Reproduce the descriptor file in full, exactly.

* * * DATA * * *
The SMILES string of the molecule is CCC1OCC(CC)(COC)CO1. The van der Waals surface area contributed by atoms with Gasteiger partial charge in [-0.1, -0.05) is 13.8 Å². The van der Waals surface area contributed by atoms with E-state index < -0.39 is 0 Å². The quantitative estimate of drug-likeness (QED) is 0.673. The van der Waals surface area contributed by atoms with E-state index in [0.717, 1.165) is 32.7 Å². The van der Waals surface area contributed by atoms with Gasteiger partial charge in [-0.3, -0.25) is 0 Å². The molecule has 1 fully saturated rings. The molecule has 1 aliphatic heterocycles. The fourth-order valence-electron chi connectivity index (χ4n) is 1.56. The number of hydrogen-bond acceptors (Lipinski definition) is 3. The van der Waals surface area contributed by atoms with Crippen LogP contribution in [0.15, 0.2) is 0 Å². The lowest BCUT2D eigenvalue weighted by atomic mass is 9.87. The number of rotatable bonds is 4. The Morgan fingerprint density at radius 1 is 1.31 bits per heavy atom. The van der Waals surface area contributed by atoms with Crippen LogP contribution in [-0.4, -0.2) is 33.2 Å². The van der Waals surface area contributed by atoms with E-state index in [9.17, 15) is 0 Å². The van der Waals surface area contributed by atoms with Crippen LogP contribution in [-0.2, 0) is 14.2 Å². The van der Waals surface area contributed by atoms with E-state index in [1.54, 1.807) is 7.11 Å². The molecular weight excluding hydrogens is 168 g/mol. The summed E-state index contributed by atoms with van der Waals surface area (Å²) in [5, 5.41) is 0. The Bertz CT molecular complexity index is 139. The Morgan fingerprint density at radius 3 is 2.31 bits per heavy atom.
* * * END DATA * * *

The SMILES string of the molecule is CCC1OCC(CC)(COC)CO1. The van der Waals surface area contributed by atoms with Gasteiger partial charge in [-0.1, -0.05) is 13.8 Å². The van der Waals surface area contributed by atoms with E-state index < -0.39 is 0 Å². The quantitative estimate of drug-likeness (QED) is 0.673. The van der Waals surface area contributed by atoms with E-state index in [0.717, 1.165) is 32.7 Å². The van der Waals surface area contributed by atoms with Gasteiger partial charge in [-0.3, -0.25) is 0 Å². The molecule has 1 fully saturated rings. The molecule has 1 aliphatic heterocycles. The fourth-order valence-electron chi connectivity index (χ4n) is 1.56. The number of hydrogen-bond acceptors (Lipinski definition) is 3. The van der Waals surface area contributed by atoms with Crippen LogP contribution in [0.15, 0.2) is 0 Å². The lowest BCUT2D eigenvalue weighted by atomic mass is 9.87. The number of rotatable bonds is 4. The Morgan fingerprint density at radius 1 is 1.31 bits per heavy atom. The van der Waals surface area contributed by atoms with Crippen LogP contribution in [-0.4, -0.2) is 33.2 Å². The van der Waals surface area contributed by atoms with E-state index in [9.17, 15) is 0 Å². The van der Waals surface area contributed by atoms with Crippen LogP contribution in [-0.2, 0) is 14.2 Å². The van der Waals surface area contributed by atoms with E-state index in [1.54, 1.807) is 7.11 Å². The molecular weight excluding hydrogens is 168 g/mol. The summed E-state index contributed by atoms with van der Waals surface area (Å²) in [5, 5.41) is 0. The Bertz CT molecular complexity index is 139. The Morgan fingerprint density at radius 3 is 2.31 bits per heavy atom.